Katrina Hodgkinson med rel: War on weeds ramps up: More funding and response to NRC review announced

Katrina Hodgkinson med rel: War on weeds ramps up: More funding and response to NRC review announced

9Minister for Primary Industries, Katrina Hodgkinson, said the NSW Government has ramped up its war against weeds, today adopting the majority of recommendations in a major review of weed management and allocating $11.3 million in new funding.

Ms Hodgkinson said the Natural Resources Commission (NRC) was commissioned to undertake the review in August 2013 and delivered its detailed report on weed management to the NSW Government in May 2014.

In response to the NRC report, the NSW Liberals & Nationals Government will:
ensure consistent and coordinated regional planning and local delivery;
adopt a tenure-neutral approach to integrated weed management, requiring both public and private landholders to meet requirements and agreed obligations;
improve accountability by introducing more substantial penalties for those people who do the wrong thing;
create 11 new regional weed committees, to underpin a new State Weed Committee, where all stakeholders can have a say in weed management;
introduce an online information system to ensure greater transparency and to allow for more consistent State-wide weed mapping; and
· improve prevention measures and response to incursions.

“I am pleased to report the NSW Liberals & Nationals Government will oversee the implementation of significant changes following this review, in order to advance the war on weeds in NSW,” Ms Hodgkinson said.

“We will have regional planning and local delivery to ensure we have in place the right approach to tackling this scourge on our primary industries, economy and environment.

“This review was about looking holistically at the issue of weed management, an issue which costs our State some $1.8 billion annually in control and lost production.

“The review has identified that the effectiveness of weed management in NSW is variable and that current mapping of weeds is inconsistent, making it increasingly difficult to get a complete picture of weed density, extent and impact.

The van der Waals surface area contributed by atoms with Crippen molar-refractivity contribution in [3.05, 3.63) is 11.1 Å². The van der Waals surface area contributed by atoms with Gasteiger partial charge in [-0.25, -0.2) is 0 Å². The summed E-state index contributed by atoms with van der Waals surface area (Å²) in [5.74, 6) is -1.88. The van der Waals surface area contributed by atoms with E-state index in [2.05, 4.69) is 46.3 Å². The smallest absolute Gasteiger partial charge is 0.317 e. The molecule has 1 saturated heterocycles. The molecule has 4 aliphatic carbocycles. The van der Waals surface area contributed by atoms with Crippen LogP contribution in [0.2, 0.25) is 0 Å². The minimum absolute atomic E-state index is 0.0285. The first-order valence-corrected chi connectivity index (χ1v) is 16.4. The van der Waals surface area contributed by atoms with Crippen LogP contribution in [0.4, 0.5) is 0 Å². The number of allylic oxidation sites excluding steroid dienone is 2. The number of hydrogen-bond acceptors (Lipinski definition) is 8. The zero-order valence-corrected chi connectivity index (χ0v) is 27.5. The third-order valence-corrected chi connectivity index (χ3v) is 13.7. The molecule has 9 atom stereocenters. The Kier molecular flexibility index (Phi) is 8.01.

“These changes will be supported and complemented by the development of the NSW Biosecurity Act, which will partially or wholly replace up to 14 existing pieces of legislation and will strengthen our ability to manage and respond to weeds.”

Ms Hodgkinson said while the majority of recommendations are supported, others will be considered using alternative approaches.

“Where a recommendation has not been supported, it is because we believed it could lead to an increase in red tape and costs for our farmers,” Ms Hodgkinson said.

“In particular, this includes the recommendations to require regulation of the fodder industry, the implementation of a permitted list and the introduction of mandatory weed status certificates.”

Ms Hodgkinson said the implementation of the review will be supported by the allocation of $11.3 million in new funding for on-ground weeds projects as part of the NSW Government’s 2014-15 Weeds Action Program.

“Thirteen regional projects will share in $10.1 million in funding to carry out weed management, while the Department of Primary Industries and other partners will lead a range of State-wide projects totalling more than $1.2 million,” Ms Hodgkinson said.

“This funding allows for research and implementation of new noxious weed control methods, including DNA barcoding to identify exotic invasive grasses and the installation of red guide posts along roadsides in high-risk areas.

“We are combining the use of these latest methods of weed surveillance with tried-and-true methods of physical inspections and distributing vital weed advisory information.”

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